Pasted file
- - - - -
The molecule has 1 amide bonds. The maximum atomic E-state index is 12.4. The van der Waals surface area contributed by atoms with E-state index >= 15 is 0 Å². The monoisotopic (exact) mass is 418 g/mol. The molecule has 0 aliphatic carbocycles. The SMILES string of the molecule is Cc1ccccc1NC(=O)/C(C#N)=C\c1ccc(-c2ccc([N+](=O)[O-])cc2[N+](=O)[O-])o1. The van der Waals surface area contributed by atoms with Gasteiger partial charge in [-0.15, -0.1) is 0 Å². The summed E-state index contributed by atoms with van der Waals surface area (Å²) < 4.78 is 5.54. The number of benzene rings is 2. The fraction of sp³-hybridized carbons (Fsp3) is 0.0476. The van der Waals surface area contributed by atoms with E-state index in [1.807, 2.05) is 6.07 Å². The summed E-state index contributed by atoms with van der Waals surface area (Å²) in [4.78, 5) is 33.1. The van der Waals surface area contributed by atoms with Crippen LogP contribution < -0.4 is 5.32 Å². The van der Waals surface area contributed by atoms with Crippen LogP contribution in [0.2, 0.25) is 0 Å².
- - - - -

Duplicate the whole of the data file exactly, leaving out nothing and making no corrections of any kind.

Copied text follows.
The molecule has 1 amide bonds. The maximum atomic E-state index is 12.4. The van der Waals surface area contributed by atoms with E-state index >= 15 is 0 Å². The monoisotopic (exact) mass is 418 g/mol. The molecule has 0 aliphatic carbocycles. The SMILES string of the molecule is Cc1ccccc1NC(=O)/C(C#N)=C\c1ccc(-c2ccc([N+](=O)[O-])cc2[N+](=O)[O-])o1. The van der Waals surface area contributed by atoms with Gasteiger partial charge in [-0.15, -0.1) is 0 Å². The summed E-state index contributed by atoms with van der Waals surface area (Å²) < 4.78 is 5.54. The number of benzene rings is 2. The fraction of sp³-hybridized carbons (Fsp3) is 0.0476. The van der Waals surface area contributed by atoms with E-state index in [1.807, 2.05) is 6.07 Å². The summed E-state index contributed by atoms with van der Waals surface area (Å²) in [4.78, 5) is 33.1. The van der Waals surface area contributed by atoms with Crippen LogP contribution < -0.4 is 5.32 Å². The van der Waals surface area contributed by atoms with Crippen LogP contribution in [0.2, 0.25) is 0 Å².